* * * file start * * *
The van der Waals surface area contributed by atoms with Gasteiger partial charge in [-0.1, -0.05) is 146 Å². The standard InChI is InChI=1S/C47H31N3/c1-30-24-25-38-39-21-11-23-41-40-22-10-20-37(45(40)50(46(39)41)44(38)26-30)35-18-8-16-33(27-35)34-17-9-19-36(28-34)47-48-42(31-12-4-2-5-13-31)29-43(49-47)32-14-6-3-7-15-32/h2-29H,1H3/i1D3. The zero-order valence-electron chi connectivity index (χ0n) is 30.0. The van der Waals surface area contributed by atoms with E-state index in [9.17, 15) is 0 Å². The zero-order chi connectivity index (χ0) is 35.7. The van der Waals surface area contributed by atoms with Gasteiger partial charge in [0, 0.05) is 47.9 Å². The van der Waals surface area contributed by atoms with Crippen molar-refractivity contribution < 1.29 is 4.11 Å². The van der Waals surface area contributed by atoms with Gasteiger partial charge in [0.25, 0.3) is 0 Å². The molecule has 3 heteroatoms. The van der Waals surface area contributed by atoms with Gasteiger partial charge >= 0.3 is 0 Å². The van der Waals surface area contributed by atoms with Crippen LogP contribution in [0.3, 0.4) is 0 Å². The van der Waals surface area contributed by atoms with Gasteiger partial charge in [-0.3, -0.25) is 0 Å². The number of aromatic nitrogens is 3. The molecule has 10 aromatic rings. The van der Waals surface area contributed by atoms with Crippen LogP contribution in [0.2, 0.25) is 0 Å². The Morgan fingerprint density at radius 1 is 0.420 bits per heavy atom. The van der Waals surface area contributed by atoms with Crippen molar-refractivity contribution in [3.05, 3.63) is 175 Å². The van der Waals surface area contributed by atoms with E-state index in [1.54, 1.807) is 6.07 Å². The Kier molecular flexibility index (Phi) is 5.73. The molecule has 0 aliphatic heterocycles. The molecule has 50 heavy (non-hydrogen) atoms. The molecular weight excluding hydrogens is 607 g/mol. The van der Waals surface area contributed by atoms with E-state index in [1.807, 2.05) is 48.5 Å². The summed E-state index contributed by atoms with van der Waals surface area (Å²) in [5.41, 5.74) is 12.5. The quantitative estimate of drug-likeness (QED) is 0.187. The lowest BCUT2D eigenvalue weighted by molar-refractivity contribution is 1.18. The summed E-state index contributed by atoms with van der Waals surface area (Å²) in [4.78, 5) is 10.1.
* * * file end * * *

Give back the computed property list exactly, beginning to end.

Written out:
The van der Waals surface area contributed by atoms with Gasteiger partial charge in [-0.1, -0.05) is 146 Å². The standard InChI is InChI=1S/C47H31N3/c1-30-24-25-38-39-21-11-23-41-40-22-10-20-37(45(40)50(46(39)41)44(38)26-30)35-18-8-16-33(27-35)34-17-9-19-36(28-34)47-48-42(31-12-4-2-5-13-31)29-43(49-47)32-14-6-3-7-15-32/h2-29H,1H3/i1D3. The zero-order valence-electron chi connectivity index (χ0n) is 30.0. The van der Waals surface area contributed by atoms with E-state index in [9.17, 15) is 0 Å². The zero-order chi connectivity index (χ0) is 35.7. The van der Waals surface area contributed by atoms with Gasteiger partial charge in [0, 0.05) is 47.9 Å². The van der Waals surface area contributed by atoms with Crippen molar-refractivity contribution < 1.29 is 4.11 Å². The van der Waals surface area contributed by atoms with Gasteiger partial charge in [0.25, 0.3) is 0 Å². The molecule has 3 heteroatoms. The van der Waals surface area contributed by atoms with Gasteiger partial charge >= 0.3 is 0 Å². The van der Waals surface area contributed by atoms with Crippen LogP contribution in [0.3, 0.4) is 0 Å². The van der Waals surface area contributed by atoms with Gasteiger partial charge in [-0.3, -0.25) is 0 Å². The number of aromatic nitrogens is 3. The molecule has 10 aromatic rings. The van der Waals surface area contributed by atoms with Crippen LogP contribution in [0.2, 0.25) is 0 Å². The Morgan fingerprint density at radius 1 is 0.420 bits per heavy atom. The van der Waals surface area contributed by atoms with Crippen molar-refractivity contribution in [3.05, 3.63) is 175 Å². The van der Waals surface area contributed by atoms with E-state index in [1.54, 1.807) is 6.07 Å². The Kier molecular flexibility index (Phi) is 5.73. The molecule has 0 aliphatic heterocycles. The molecule has 50 heavy (non-hydrogen) atoms. The molecular weight excluding hydrogens is 607 g/mol. The van der Waals surface area contributed by atoms with E-state index in [1.807, 2.05) is 48.5 Å². The summed E-state index contributed by atoms with van der Waals surface area (Å²) in [5.41, 5.74) is 12.5. The quantitative estimate of drug-likeness (QED) is 0.187. The lowest BCUT2D eigenvalue weighted by molar-refractivity contribution is 1.18. The summed E-state index contributed by atoms with van der Waals surface area (Å²) in [4.78, 5) is 10.1.